Vindication of the effectiveness of Warfare over Lawfare, and a triumph for the Terrorist Surveillance Program.
The ambivelent news is that The UK recently managed to convict a group of three terrorists for attempted terrorism:
Airline terror trial: The bomb plot to kill 10,000 people
Three British Muslims have been convicted of planning a series of co-ordinated suicide bomb attacks on transatlantic airliners, which could have killed up to 10,000 people.
By Duncan Gardham, Security Correspondent
The al-Qaeda cell plotted to cause mass murder by detonating home-made liquid explosives on board at least seven passenger flights bound for the US and Canada. The plot had the potential to be three times as deadly as the 9/11 attacks of 2001.
The convictions followed Britain’s largest counter-terrorism operation and two criminal trials which, in total, cost an estimated £60million.
All three men convicted on Monday had been found guilty at an earlier trial last year of conspiracy to murder, but prosecutors said it was vital to secure a conviction on another charge of conspiring to blow up the aircraft in order to prove that the threat to air traffic was genuine.
How, you ask, is this ambivalent news? It took two trials.
Part of the reason is why lawfare (as apposed to war crimes tribunals) is a bad idea.
Western Courts of Law, being primarily concerned with their own citizens, make it very difficult to introduce secret evidence. From a civil liberties point of view, and with regards to one’s own citizens, this is a good thing.
War Crimes Tribunals, charged with enforcing the Customary Laws of Warfare, are more concerned with discouraging violations of the Customary Laws of Warfare and have no bars against secret evidence.
The key to the successful second prosecution of the three terrorists in this case were e-mails electronically intercepted by the National Security Agency. The NSA was, as a matter of policy and law, interested in frustrating the plans of the terrorists while preserving the source of that intelligence.
NSA-Intercepted E-Mails Helped Convict Would-Be Bombers
By Kim Zetter
The three men convicted in the United Kingdom on Monday of a plot to bomb several transcontinental flights were prosecuted in part using crucial e-mail correspondences intercepted by the U.S. National Security Agency, according to Britain’s Channel 4.
The e-mails, several of which have been reprinted by the BBC and other publications, contained coded messages, according to prosecutors. They were intercepted by the NSA in 2006 but were not included in evidence introduced in a first trial against the three last year.
That trial resulted in the men being convicted of conspiracy to commit murder; but a jury was not convinced that they had planned to use soft drink bottles filled with liquid explosives to blow up seven trans-Atlantic planes — the charge for which they were convicted this week in a second trial.
According to Channel 4, the NSA had previously shown the e-mails to their British counterparts, but refused to let prosecutors use the evidence in the first trial, because the agency didn’t want to tip off an alleged accomplice in Pakistan named Rashid Rauf that his e-mail was being monitored. U.S. intelligence agents said Rauf was al Qaeda’s director of European operations at the time and that the bomb plot was being directed by Rauf and others in Pakistan.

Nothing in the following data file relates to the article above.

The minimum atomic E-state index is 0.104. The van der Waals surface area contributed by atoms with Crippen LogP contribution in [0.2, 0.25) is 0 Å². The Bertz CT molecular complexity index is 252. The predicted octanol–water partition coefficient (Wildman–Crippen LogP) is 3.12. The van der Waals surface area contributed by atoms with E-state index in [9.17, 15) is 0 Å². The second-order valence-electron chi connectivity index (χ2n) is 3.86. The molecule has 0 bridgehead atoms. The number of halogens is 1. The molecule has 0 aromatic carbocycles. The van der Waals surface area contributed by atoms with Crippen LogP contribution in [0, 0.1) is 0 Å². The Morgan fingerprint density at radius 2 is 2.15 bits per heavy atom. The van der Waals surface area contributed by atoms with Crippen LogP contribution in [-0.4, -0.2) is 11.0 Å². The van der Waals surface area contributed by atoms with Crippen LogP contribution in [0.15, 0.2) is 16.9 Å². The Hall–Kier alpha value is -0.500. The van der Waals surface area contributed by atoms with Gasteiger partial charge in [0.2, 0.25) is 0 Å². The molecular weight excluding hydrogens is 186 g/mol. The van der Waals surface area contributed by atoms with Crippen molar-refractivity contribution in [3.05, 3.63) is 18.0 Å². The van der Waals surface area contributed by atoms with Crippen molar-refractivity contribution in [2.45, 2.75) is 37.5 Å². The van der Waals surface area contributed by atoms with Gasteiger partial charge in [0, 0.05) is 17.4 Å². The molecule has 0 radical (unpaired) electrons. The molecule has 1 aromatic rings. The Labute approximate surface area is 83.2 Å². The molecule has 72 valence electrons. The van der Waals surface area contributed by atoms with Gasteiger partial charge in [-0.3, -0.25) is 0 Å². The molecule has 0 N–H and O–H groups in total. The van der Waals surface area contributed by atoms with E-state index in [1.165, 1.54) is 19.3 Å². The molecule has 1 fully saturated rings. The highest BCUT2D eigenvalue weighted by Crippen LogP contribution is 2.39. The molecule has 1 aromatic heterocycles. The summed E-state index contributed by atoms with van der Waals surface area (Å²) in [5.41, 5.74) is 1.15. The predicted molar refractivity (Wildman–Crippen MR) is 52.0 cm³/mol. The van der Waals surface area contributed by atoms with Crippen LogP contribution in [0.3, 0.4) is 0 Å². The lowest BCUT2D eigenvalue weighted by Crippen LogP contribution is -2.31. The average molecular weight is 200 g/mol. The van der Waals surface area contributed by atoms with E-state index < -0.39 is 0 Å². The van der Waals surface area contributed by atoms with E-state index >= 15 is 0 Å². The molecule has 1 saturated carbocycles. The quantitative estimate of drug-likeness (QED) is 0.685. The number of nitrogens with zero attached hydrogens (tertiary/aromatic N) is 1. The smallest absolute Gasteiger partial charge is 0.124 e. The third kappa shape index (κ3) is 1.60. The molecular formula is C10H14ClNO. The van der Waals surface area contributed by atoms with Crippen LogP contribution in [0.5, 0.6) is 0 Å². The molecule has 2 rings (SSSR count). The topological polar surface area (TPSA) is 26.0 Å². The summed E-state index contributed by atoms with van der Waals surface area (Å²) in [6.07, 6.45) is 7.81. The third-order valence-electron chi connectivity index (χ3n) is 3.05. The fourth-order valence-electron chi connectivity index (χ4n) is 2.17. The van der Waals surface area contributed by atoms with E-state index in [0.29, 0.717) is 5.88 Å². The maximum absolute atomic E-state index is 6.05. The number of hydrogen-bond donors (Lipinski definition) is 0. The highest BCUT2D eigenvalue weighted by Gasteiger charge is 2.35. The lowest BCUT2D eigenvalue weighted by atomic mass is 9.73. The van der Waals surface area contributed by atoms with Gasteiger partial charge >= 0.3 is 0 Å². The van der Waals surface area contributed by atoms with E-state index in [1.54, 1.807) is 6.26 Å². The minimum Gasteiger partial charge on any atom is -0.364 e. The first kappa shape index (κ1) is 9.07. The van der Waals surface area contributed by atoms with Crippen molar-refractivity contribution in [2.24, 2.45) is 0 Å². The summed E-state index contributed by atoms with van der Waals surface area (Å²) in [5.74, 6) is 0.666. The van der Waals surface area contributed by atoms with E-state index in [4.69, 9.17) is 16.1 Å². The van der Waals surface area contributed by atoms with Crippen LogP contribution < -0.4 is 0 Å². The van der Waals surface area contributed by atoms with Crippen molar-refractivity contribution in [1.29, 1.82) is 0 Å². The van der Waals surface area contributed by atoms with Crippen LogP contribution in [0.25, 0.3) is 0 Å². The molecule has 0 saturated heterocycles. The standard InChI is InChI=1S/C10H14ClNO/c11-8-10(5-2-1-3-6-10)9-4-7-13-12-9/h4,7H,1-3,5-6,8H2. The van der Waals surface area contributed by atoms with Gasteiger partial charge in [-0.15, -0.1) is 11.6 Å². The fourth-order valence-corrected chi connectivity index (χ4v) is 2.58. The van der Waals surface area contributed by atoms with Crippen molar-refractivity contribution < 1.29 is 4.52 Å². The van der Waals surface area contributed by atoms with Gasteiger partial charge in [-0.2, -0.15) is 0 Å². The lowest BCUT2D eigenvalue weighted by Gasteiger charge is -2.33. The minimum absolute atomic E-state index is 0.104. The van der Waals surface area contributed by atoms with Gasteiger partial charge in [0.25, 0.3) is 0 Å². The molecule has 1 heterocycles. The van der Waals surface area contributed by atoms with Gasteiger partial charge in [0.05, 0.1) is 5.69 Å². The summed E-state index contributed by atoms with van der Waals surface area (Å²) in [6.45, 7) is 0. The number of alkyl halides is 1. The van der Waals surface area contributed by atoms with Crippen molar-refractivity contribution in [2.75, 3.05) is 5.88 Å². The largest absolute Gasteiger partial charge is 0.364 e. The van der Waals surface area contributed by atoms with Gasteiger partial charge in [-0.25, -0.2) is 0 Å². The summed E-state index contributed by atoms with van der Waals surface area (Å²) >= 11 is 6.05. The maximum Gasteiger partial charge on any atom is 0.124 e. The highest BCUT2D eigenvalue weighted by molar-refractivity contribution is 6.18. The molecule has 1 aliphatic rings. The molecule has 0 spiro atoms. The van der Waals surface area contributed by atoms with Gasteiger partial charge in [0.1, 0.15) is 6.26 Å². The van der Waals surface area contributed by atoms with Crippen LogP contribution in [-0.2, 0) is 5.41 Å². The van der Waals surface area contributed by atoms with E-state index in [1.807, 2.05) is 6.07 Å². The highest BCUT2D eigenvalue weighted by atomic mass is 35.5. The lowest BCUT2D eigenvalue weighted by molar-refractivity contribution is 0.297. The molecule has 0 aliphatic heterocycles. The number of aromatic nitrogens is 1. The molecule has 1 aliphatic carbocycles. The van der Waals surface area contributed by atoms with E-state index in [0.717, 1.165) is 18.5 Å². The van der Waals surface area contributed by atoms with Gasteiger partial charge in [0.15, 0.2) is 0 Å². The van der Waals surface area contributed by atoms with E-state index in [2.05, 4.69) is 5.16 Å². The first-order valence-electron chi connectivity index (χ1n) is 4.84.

The NSA later changed its mind and allowed the evidence to be introduced in the second trial, which was crucial to getting the jury conviction. Channel 4 suggests the NSA’s change of mind occurred after Rauf, a Briton born of Pakistani parents, was reportedly killed last year by a U.S. drone missile that struck a house where he was staying in northern Pakistan.
Students of history will recognize this as the same dilemma which confronted Prime Minister Churchill when the Allies intercepted German messages presaging the fire bombing of Coventry. The only reason the intelligence was subsequently released in this case was that the source had been eliminated by military action, thus obviating the clear advantages of protecting the source of the intelligence.
Wired’s article continues:
Although British prosecutors were eager to use the e-mails in their second trial against the three plotters, British courts prohibit the use of evidence obtained through interception. So last January, a U.S. court issued warrants directly to Yahoo to hand over the same correspondence.
It’s unclear if the NSA intercepted the messages as they passed through internet nodes based in the U.S. or intercepted them overseas. If the former, it’s possible the interception was part of the Bush administration’s warrantless surveillance program — a surveillance program aimed at intercepting foreign correspondence as it passed through domestic internet switches. Such interception was previously illegal unless conducted with a warrant from the Foreign Intelligence Surveillance Court. After news stories revealed that the NSA was conducting such surveillance without a warrant, however, Congress legalized such collection activities last year in its passage of the FISA Amendments Act.
(Hat Tip: The Lede)
Hat Tip: Gabriel Malor at Ace’s Place, who comments: “…Democrats wished they hadn’t.”
Glen “Instapundit” Reynolds twigs to the same story via Orrin Kerr at Volokh “…who doubts this story will get the attention it deserves.” Of course not, it doesn’t fit the narrative.